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Steerable Array For Large-format Church, St. Ann’s Catholic Church

When it was built in the 19th century, St. Ann’s Roman Catholic Church in Penetanguishene, Canada, employed the acoustical technology of its day. 4/09/2012 11:15 AM Eastern

Steerable Array For Large-format Church, St. Ann’s Catholic Church

Apr 9, 2012 3:15 PM




When it was built in the 19th century, St. Ann’s Roman Catholic Church in Penetanguishene, Canada, employed the acoustical technology of its day—architectural ceiling curves and reflective surfaces designed to amplify and sculpt the sound, propelling an orator’s voice to the back of the nearly 200-foot-long sanctuary.

“When we came in, they had a 1970s solution, with speakers on the walls every five pews—no delay, no time alignment,” says Roger Robinson of CHS Productions. CHS designed and installed the audio upgrade for St. Ann’s; he’s found increasing demand for solving intelligibility problems in historical cathedrals and large churches.

Robinson says that 15 years ago it was a problem he wouldn’t have been eager to tackle, but steerable line arrays have dramatically changed the options for taming big, reflective churches. And further, since these churches often deliver a highly visual experience through paintings, icons, and architecture, the speakers must be inconspicuous.

CHS used the Renkus-Heinz IC24-R DSP-driven vertical array, consisting of three IC8-R modules joined into one column. Using Renkus-Heinz’s DSP algorithms and BeamWare interface software, CHS Productions determined that a single IC24-R could be installed almost invisibly on the right front wall and achieve accurate and natural reproduction of speech.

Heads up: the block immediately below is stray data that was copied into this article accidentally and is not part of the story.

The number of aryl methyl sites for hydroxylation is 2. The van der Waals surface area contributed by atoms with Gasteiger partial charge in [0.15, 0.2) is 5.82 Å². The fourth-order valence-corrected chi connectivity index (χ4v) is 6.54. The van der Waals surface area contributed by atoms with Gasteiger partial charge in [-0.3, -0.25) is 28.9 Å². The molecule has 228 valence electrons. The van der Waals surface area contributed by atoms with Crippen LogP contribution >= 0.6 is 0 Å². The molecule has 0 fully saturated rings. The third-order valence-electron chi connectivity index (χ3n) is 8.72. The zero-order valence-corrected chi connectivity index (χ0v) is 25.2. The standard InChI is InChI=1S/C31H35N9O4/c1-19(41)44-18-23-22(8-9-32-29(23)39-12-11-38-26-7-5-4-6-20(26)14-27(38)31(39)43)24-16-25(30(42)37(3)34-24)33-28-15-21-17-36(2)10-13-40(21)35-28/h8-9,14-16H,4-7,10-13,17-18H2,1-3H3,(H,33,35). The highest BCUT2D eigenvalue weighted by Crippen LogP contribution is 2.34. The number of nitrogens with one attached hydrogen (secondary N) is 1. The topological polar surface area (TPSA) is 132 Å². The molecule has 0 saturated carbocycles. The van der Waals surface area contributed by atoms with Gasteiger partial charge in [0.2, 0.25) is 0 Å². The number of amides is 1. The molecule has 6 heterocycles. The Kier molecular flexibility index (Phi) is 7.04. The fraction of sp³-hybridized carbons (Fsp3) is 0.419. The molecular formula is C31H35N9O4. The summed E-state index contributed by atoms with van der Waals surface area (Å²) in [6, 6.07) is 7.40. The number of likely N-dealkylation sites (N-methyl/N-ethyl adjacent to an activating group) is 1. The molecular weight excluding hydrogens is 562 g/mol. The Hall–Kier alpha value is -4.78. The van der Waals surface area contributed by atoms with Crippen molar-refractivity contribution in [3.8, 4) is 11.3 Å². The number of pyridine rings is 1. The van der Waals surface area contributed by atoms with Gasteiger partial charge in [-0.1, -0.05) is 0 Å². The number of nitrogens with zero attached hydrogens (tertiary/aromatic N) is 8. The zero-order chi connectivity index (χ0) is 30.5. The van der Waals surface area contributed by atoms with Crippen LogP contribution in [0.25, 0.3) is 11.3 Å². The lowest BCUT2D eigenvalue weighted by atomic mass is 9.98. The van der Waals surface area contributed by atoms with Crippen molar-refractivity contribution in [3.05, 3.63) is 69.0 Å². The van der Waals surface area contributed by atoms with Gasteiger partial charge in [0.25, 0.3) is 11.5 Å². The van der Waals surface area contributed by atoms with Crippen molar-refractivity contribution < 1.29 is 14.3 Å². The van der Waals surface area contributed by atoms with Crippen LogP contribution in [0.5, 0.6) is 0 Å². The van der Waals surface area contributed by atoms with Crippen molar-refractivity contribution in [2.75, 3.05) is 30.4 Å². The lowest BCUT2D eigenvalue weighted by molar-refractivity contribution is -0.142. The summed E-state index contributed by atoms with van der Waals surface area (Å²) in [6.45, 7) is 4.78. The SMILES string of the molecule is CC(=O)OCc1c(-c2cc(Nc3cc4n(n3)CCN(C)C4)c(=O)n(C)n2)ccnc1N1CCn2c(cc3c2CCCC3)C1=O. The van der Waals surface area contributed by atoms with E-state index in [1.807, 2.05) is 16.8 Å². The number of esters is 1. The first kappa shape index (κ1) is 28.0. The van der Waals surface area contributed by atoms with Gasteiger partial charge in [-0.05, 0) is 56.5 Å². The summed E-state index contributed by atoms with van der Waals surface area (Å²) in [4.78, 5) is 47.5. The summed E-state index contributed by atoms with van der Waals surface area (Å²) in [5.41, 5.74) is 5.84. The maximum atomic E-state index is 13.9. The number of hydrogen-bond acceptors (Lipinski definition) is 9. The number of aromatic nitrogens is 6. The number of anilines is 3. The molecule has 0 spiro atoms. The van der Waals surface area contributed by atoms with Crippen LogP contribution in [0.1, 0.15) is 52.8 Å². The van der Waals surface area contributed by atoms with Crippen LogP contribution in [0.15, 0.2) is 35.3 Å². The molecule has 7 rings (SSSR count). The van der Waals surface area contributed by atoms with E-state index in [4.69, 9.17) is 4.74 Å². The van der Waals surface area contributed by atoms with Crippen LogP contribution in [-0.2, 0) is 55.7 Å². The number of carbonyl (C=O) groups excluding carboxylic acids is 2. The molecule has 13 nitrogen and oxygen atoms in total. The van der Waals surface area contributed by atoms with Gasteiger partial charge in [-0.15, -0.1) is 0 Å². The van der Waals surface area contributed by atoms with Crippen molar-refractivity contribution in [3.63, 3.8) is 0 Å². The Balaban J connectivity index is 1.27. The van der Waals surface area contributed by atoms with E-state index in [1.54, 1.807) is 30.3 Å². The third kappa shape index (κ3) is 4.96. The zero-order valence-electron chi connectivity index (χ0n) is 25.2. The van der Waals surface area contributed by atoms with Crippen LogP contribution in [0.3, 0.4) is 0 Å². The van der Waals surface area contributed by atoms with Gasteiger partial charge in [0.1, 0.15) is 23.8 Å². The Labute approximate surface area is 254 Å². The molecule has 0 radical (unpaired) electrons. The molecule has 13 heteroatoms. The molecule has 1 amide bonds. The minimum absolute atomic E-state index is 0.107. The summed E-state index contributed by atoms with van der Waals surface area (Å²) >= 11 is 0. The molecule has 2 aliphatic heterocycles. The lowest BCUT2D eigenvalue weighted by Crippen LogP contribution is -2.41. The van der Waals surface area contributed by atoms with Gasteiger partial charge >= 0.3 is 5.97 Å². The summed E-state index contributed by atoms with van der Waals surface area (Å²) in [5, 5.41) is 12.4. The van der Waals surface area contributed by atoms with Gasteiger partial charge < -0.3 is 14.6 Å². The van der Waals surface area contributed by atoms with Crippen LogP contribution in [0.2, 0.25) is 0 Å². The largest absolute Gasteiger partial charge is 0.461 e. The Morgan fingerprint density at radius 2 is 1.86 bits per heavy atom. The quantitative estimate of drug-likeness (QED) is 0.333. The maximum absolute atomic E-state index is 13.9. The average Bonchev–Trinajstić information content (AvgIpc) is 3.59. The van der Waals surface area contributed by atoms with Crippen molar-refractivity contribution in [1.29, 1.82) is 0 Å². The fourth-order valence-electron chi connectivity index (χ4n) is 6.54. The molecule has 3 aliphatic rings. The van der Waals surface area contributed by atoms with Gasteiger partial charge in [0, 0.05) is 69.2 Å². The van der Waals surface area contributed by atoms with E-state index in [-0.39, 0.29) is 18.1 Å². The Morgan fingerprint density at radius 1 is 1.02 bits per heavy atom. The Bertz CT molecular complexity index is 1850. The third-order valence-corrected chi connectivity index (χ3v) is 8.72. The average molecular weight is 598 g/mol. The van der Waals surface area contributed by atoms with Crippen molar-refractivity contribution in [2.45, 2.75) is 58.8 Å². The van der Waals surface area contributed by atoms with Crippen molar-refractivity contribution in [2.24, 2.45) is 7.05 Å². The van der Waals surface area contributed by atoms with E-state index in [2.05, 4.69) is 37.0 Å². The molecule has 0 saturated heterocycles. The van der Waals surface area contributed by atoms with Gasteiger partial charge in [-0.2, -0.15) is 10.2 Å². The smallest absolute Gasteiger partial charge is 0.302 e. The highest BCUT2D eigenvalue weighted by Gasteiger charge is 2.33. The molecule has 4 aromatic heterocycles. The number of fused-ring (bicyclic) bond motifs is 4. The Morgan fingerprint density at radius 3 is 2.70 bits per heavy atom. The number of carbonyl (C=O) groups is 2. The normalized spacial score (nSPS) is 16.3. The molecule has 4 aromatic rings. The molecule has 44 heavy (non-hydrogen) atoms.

“We were able steer the sound beam into the exact location where people are sitting and keep these audio beams off the wall,” says Robinson, who along with senior design engineer Godfried van Rooji went through the rigorous Iconyx certification.

Product at Work: Renkus-Heinz IC24-R-II

The IC24-R consists of 24 identical co-axial drivers. Each co-axial speaker has its own amplifier module. The BeamWare interface and built-in DSP allows each module’s time delay and volume to be adjusted separately. Multiple sonic beams can be individually shaped and aimed from a single Iconyx array using the software-controlled DSP. The acoustic center of the array can be raised or lowered electronically because all array elements are identical and equidistant. The Iconyx enclosure mounts flush to walls for architectural blending.


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